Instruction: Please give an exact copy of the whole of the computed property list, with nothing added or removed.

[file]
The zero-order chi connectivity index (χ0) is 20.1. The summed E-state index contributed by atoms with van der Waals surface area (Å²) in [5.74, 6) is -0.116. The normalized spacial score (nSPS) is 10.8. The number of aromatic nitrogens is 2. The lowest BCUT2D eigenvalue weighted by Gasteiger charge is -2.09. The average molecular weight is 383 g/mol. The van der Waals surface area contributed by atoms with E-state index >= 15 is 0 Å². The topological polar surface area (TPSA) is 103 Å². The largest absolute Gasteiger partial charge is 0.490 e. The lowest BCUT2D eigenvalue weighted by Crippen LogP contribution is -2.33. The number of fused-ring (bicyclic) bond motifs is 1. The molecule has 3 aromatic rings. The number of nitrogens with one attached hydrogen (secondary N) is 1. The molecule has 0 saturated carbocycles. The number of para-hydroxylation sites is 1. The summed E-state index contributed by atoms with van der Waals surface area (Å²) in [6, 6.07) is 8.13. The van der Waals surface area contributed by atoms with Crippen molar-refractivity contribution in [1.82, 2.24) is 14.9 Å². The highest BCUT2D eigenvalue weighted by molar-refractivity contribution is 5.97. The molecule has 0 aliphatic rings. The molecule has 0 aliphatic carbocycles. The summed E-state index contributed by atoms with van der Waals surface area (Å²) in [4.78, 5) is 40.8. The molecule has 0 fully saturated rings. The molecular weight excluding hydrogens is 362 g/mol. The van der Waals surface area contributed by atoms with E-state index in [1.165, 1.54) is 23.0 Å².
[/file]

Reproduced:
The zero-order chi connectivity index (χ0) is 20.1. The summed E-state index contributed by atoms with van der Waals surface area (Å²) in [5.74, 6) is -0.116. The normalized spacial score (nSPS) is 10.8. The number of aromatic nitrogens is 2. The lowest BCUT2D eigenvalue weighted by Gasteiger charge is -2.09. The average molecular weight is 383 g/mol. The van der Waals surface area contributed by atoms with E-state index >= 15 is 0 Å². The topological polar surface area (TPSA) is 103 Å². The largest absolute Gasteiger partial charge is 0.490 e. The lowest BCUT2D eigenvalue weighted by Crippen LogP contribution is -2.33. The number of fused-ring (bicyclic) bond motifs is 1. The molecule has 3 aromatic rings. The number of nitrogens with one attached hydrogen (secondary N) is 1. The molecule has 0 saturated carbocycles. The number of para-hydroxylation sites is 1. The summed E-state index contributed by atoms with van der Waals surface area (Å²) in [6, 6.07) is 8.13. The van der Waals surface area contributed by atoms with Crippen molar-refractivity contribution in [1.82, 2.24) is 14.9 Å². The highest BCUT2D eigenvalue weighted by molar-refractivity contribution is 5.97. The molecule has 0 aliphatic rings. The molecule has 0 aliphatic carbocycles. The summed E-state index contributed by atoms with van der Waals surface area (Å²) in [4.78, 5) is 40.8. The molecule has 0 fully saturated rings. The molecular weight excluding hydrogens is 362 g/mol. The van der Waals surface area contributed by atoms with E-state index in [1.165, 1.54) is 23.0 Å².